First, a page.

5 tips for leading your startup in times of crisis

“Only a crisis – actual or perceived – produces real change. When that crisis occurs, the actions that are taken depend on the ideas that are lying around. That, I believe, is our basic function: to develop alternatives to existing policies, to keep them alive and available until the politically impossible becomes the politically inevitable.” – Milton Friedman

Many startup founders find themselves in unknown waters when a crisis bursts locally or internally, with many being unprepared for more difficult times. This happens for two reasons: either they have not trained for abnormal events and/or they do not have enough experience to identify a crisis in the making.

How a natural or economic disaster, disruption from a competitor, an internal team rift or instance of information theft would affect your business and your team is a subject that every startup founder and director should be thinking of continuously. This way, they can anticipate a few steps and measures to better hold their ground and better unite their team and stakeholders around survival priorities.

Crises often deal with the need to change old habits and procedures, as well as repeated stubborn behaviours. The most difficult aspect of a crisis is to help your team see it as a critical moment to focus on the very basic elements of the business and make changes that have been previously agreed on.

Below I list 5 actions to be taken by any startup founder or director in times of crisis. These actions can help in the prevention, in the adaptation and in the solution of a crisis.

  1. Always talk with your team 1-to-1 and take notes

It is very important to know what is going on in your company and this requires talking with your team often. Many crises can be avoided by simply following this point. When you go through a meeting or a video call with each team member, ask direct questions and take notes on their answers. Give them time to say what they see as the challenges in their jobs. Taking notes while they speak shows commitment and that you are actually listening to them. Ask them to to also consider questions for you on subjects that they might need your opinion on.

When you finish the conversation, always ask the question: “What can we do now to make progress on the points we discussed until we meet again in X days?”. This will give both of you the clarity and transparency to commit to solving the points that can be tackled, and to escalate the others that you cannot solve alone.

2. Have group meetings more often during a crisis period

Independently of the size of your startup, it is a good idea to schedule group meetings more often during crisis periods. Those meetings, when they cannot happen with all the team, should have at least one representative of each sector inthe company.

This helps recalling goals for the short- and long- term for each individual and each sector, in a way that responsibility is given to each of them, as well as starting more challenging conversations around shared accountability across teams.

3. Use one communication line only and respect it

I am a fierce advocate of ‘one line communication’ throughout organizations and also with external stakeholders, such as suppliers, clients, banks and press contacts. This concept consists of having one person – and one person only – as a point of contact to each other sector and to each supplier, client, press contact and so on. This helps to keep a higher degree of team involvement as members perceive the importance of their roles and of the relationships they built with other knots of the network.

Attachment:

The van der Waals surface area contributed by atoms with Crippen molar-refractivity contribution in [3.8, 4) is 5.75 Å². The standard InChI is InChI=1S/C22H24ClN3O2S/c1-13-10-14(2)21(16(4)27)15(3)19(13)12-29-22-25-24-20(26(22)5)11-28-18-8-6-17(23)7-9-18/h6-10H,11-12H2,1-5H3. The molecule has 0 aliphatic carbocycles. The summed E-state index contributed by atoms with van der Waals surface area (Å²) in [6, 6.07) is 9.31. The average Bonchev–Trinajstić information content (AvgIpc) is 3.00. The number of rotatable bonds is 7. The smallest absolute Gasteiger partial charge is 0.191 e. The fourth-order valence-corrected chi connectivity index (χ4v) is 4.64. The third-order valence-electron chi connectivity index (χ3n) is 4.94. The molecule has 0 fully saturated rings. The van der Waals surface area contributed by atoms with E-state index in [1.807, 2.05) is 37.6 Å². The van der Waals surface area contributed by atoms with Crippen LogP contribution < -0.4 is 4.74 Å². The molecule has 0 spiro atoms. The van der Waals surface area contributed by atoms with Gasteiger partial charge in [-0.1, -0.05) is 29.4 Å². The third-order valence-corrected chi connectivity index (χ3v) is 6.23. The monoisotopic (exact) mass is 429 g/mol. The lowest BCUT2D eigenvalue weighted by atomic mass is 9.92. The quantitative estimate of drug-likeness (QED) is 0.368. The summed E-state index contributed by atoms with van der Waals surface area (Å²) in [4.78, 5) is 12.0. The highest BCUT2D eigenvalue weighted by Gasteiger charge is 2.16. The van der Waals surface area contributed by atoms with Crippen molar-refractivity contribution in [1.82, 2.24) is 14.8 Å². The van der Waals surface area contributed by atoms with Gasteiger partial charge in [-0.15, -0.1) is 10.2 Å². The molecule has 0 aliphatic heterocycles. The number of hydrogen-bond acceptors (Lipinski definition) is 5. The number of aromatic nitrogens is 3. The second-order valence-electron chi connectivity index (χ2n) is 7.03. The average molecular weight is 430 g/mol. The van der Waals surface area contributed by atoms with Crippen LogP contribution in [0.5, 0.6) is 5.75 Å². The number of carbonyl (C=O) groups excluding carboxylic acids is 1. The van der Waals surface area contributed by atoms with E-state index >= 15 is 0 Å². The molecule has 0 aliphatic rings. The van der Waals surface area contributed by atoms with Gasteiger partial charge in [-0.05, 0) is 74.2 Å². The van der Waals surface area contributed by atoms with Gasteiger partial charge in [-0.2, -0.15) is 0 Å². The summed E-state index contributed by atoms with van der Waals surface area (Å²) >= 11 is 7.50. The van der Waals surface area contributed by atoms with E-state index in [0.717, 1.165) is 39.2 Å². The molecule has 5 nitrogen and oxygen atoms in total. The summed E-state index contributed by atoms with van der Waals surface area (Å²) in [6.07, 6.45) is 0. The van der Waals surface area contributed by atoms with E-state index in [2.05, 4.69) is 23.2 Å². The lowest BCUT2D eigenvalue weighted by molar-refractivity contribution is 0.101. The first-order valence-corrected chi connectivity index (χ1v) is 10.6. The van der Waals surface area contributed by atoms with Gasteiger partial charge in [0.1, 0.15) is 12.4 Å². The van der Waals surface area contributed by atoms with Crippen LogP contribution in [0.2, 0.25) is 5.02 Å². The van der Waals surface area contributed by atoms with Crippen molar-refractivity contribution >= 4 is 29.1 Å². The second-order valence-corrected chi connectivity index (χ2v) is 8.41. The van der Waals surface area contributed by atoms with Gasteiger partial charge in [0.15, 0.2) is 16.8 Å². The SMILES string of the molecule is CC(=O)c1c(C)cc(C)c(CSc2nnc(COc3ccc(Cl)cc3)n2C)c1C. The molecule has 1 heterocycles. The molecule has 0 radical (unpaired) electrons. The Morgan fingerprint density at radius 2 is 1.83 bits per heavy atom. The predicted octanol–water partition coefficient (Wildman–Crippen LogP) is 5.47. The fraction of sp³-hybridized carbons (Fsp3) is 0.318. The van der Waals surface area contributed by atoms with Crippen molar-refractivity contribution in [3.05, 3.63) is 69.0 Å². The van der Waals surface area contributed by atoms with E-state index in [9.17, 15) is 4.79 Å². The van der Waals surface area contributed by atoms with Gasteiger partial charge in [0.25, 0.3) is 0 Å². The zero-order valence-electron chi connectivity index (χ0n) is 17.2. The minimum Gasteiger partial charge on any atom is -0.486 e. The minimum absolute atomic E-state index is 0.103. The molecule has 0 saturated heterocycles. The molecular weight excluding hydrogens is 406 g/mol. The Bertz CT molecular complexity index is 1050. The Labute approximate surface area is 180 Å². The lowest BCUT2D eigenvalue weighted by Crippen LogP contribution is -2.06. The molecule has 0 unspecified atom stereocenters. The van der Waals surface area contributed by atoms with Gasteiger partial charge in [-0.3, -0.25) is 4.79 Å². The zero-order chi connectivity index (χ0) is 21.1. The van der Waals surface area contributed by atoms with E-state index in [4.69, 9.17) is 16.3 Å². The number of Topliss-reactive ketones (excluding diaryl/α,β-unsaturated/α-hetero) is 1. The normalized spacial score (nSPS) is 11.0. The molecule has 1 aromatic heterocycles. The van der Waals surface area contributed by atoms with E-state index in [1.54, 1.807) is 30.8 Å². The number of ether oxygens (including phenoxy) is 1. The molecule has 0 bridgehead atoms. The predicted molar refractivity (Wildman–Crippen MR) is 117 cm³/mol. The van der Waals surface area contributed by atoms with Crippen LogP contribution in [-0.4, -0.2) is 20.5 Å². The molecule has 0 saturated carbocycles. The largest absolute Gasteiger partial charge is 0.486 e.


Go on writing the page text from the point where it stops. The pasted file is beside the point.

This does not mean that each team member should avoid talking with each other in different sectors, but there should be only one channel and pathway of communication into another sector, or regarding the company and the outer world. This can avoid mixed messages – one message and one message alone shall be passed on to others, in order to support your vision.

4. If there are going to be sacrifices, you should be the first to lead by example

A number of times, sacrifices are needed to protect weak cash flow or an unexpected (or not so unexpected) recession period. It is the role of the founder and his/her co-founders and the startup directors to lead by example and to suggest sacrifices to the team, but not asking them to do this mandatorily.

Usually, people must be free to decide whether they want/can make those sacrifices. This is a invaluable time to identify the mindset of your whole group and who is more prone to help you withhold the pressure in critical scenarios. My advice is that even if all other members do not agree with the sacrifice, you should do it yourself, for the record.

When it is a matter of survival (we do it or we have to close the doors) mandatory sacrifices have to be planned and made by everybody.

5. Manage expectations: update your stakeholders often

It is better to over-communicate than to allow misinformation to pass around. Your startup needs to be faster than the market to update stakeholders and the public in general, as often as possible, and with detailed action plans and commitments that can be delivered, even if they are delayed. I cannot stress how important communication across all levels plays such a vital role in the planning, perception, adjustment and execution of a crisis strategy.

As much as a crisis can have devastating effects, it may push your startup towards a much needed realignment and healing through more frequent talks and actions that need to yield concrete results.

The more you practice these points, even in times of calm waters, the more you will be prepared for rough seas and the more you can prevent crisis from hitting your hard-earned startup.

“There cannot be a crisis next week. My schedule is already full.” – Henry A. Kissinger

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